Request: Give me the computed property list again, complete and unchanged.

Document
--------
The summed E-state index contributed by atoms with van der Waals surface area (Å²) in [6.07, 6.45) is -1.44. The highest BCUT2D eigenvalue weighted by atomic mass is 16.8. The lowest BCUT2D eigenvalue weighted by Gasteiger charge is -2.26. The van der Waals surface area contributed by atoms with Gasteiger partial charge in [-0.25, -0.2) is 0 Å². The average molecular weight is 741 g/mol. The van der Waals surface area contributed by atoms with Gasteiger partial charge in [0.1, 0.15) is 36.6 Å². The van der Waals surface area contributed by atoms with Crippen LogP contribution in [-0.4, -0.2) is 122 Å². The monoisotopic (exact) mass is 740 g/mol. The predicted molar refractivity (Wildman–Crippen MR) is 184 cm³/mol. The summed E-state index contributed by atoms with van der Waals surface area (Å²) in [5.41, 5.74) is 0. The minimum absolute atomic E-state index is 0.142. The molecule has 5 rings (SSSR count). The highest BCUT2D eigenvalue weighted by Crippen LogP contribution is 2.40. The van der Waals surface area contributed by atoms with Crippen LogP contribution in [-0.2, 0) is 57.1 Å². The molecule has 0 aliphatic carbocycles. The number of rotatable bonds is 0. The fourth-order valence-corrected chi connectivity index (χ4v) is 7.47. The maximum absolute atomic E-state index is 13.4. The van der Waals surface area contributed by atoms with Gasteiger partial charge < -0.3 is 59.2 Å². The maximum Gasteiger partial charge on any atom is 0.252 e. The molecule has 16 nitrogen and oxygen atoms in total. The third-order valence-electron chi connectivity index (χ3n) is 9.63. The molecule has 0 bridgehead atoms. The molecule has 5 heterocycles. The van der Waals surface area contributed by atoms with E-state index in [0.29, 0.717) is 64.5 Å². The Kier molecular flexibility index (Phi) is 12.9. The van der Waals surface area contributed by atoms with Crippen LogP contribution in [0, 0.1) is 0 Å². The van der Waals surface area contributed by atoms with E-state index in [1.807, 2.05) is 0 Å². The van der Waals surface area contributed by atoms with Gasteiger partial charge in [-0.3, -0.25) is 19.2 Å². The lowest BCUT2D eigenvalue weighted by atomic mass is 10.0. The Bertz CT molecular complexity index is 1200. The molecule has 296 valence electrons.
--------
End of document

The summed E-state index contributed by atoms with van der Waals surface area (Å²) in [6.07, 6.45) is -1.44. The highest BCUT2D eigenvalue weighted by atomic mass is 16.8. The lowest BCUT2D eigenvalue weighted by Gasteiger charge is -2.26. The van der Waals surface area contributed by atoms with Gasteiger partial charge in [-0.25, -0.2) is 0 Å². The average molecular weight is 741 g/mol. The van der Waals surface area contributed by atoms with Gasteiger partial charge in [0.1, 0.15) is 36.6 Å². The van der Waals surface area contributed by atoms with Crippen LogP contribution in [-0.4, -0.2) is 122 Å². The monoisotopic (exact) mass is 740 g/mol. The predicted molar refractivity (Wildman–Crippen MR) is 184 cm³/mol. The summed E-state index contributed by atoms with van der Waals surface area (Å²) in [5.41, 5.74) is 0. The minimum absolute atomic E-state index is 0.142. The molecule has 5 rings (SSSR count). The highest BCUT2D eigenvalue weighted by Crippen LogP contribution is 2.40. The van der Waals surface area contributed by atoms with Crippen LogP contribution in [-0.2, 0) is 57.1 Å². The molecule has 0 aliphatic carbocycles. The number of rotatable bonds is 0. The fourth-order valence-corrected chi connectivity index (χ4v) is 7.47. The maximum absolute atomic E-state index is 13.4. The van der Waals surface area contributed by atoms with Gasteiger partial charge < -0.3 is 59.2 Å². The maximum Gasteiger partial charge on any atom is 0.252 e. The molecule has 16 nitrogen and oxygen atoms in total. The third-order valence-electron chi connectivity index (χ3n) is 9.63. The molecule has 0 bridgehead atoms. The molecule has 5 heterocycles. The van der Waals surface area contributed by atoms with E-state index in [0.29, 0.717) is 64.5 Å². The Kier molecular flexibility index (Phi) is 12.9. The van der Waals surface area contributed by atoms with Crippen LogP contribution in [0, 0.1) is 0 Å². The van der Waals surface area contributed by atoms with E-state index in [1.807, 2.05) is 0 Å². The van der Waals surface area contributed by atoms with Gasteiger partial charge in [-0.3, -0.25) is 19.2 Å². The lowest BCUT2D eigenvalue weighted by atomic mass is 10.0. The Bertz CT molecular complexity index is 1200. The molecule has 296 valence electrons.